Let’s Blame the Pope for This One, Too

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Edited 10/31: I’m revising this since it makes more sense that the Diario Directo article came first.


I just couldn’t leave it alone. Was going through some articles tonight and came across one about the Vatican being against Halloween — and yup, the comments were there. “The Pope just doesn’t want us to have fun”. “The Pope said this, the Pope said that, yadayadayada….” I was sleepy, but the more I thought about it, the more I got incensed. The Pope gets blamed, AGAIN, for something he didn’t even say!!! So I dug…

Looks like it started here: a report LAST YEAR from Diario Directo with a ‘quote’ from Padre Canals, dated 10/31/08. The next day, 11/01/08, Guillermo Fesser writes an Opinion column in Spain’s El Mundo. No connection to the Magisterium that I can find. Can’t even find the actual quote, supposedly from Padre Juan Maria Canals Casas (that’s a pic by the way, on the Conferencia Episcopal website). The official website of the Conference doesn’t have anything except a few articles talking about Halloween, plus some movie reviews (I think) and none of them written by P. Canals.

Now the rest of this is all my conjecture, but bear with me.

This year on 10/26, Jose Manuel Vidal (religious correspondent for El Mundo) wrote this… but again, no source for his supposed quote. Just so you know, he seems to be a religious man, but that doesn’t mean his report is accurate. For all we know he could have been mining his own newspaper’s archives and came up with that.

The next day, 10/27, Fiona Govan of the Telegraph wrote about it. So does Antonio Mencia on his blog.

Alex Navajas of La Razon picks up on it, and from there, the Catholic News Agency (sometimes we can be our own worst enemy).

From there, it branches out all over the place… Agence France-Press, and numerous other websites, news sites, blogs etc. all screaming “Spanish Catholic Leaders Lash Out Against Pagan Halloween”. I don’t know exactly what appeared on L’Osservatore Romano, but neither will you. You can search L’Osservatore Romano’s website yourself, if you like. Jack Smith has a possible explanation here. I highly doubt the existence of an actual quote though. And of course, people assume ANYTHING that comes from L’Osservatore Romano must come from the Vatican and hence, the Pope.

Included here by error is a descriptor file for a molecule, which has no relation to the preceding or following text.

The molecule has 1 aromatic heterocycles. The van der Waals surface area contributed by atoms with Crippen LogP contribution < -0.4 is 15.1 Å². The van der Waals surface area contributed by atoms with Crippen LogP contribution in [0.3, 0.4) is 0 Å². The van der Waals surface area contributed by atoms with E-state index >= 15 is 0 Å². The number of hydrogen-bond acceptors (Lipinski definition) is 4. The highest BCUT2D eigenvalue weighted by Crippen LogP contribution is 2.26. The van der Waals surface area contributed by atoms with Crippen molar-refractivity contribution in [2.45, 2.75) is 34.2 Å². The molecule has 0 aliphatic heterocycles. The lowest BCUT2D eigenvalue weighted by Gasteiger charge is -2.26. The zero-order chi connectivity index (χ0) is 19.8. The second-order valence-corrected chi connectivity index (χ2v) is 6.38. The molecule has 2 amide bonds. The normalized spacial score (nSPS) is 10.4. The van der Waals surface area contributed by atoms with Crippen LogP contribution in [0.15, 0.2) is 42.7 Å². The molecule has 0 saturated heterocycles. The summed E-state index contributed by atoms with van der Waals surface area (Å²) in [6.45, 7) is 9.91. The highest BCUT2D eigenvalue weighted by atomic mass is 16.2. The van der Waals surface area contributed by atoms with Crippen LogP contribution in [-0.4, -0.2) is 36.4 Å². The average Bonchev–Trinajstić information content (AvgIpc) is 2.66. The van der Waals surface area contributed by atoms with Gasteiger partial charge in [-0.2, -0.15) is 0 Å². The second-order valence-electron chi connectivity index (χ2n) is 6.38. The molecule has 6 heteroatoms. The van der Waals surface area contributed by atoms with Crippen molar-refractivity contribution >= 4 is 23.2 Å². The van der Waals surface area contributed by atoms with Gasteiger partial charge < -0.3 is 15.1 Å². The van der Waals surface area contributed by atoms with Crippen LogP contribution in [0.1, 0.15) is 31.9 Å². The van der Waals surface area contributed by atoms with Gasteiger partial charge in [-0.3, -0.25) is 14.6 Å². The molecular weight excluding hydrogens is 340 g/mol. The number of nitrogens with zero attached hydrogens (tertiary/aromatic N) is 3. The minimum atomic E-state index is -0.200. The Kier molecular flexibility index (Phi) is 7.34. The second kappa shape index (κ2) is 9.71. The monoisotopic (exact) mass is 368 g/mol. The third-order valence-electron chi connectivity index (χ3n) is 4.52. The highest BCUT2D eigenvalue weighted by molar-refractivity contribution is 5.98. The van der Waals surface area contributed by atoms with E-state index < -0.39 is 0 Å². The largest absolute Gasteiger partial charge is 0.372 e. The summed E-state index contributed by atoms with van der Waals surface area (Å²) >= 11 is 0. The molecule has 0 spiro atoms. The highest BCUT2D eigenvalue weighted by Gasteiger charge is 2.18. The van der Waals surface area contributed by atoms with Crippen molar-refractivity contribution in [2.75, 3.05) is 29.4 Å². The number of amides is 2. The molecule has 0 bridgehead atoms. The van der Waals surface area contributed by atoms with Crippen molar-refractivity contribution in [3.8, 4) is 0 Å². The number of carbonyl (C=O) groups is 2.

It doesn’t help when our favorite FAITHFUL Catholic websites report it as well.

Of course, I could be very wrong about all this and there *may* be recent quotes somewhere from Fr. Canals or Bishop Sanchez, but I have yet to find them. It’s tempting to trace the supposed quote from Bishop Sanchez, but I’m sleepy. Plus it doesn’t change the conclusion.

From there we get to the article everyone has been linking to from UK’s Telegraph… but again, no sources linked. Nick Squires is in Rome, so he should probably know that while L’Osservatore Romano is published in Vatican City and often they get first dibs on the official stuff, not everything published in L’OR is directly coming from the Magisterium, which means they’re not direct quotes from the Pope. But then, would the average reader know that? Would it occur to them to question the connection between L’OR and the Pope? Nope. They assume L’Osservatore Romano = The Vatican = Pope Benedict XVI.

So now here’s a sampling of the junk that’s out there: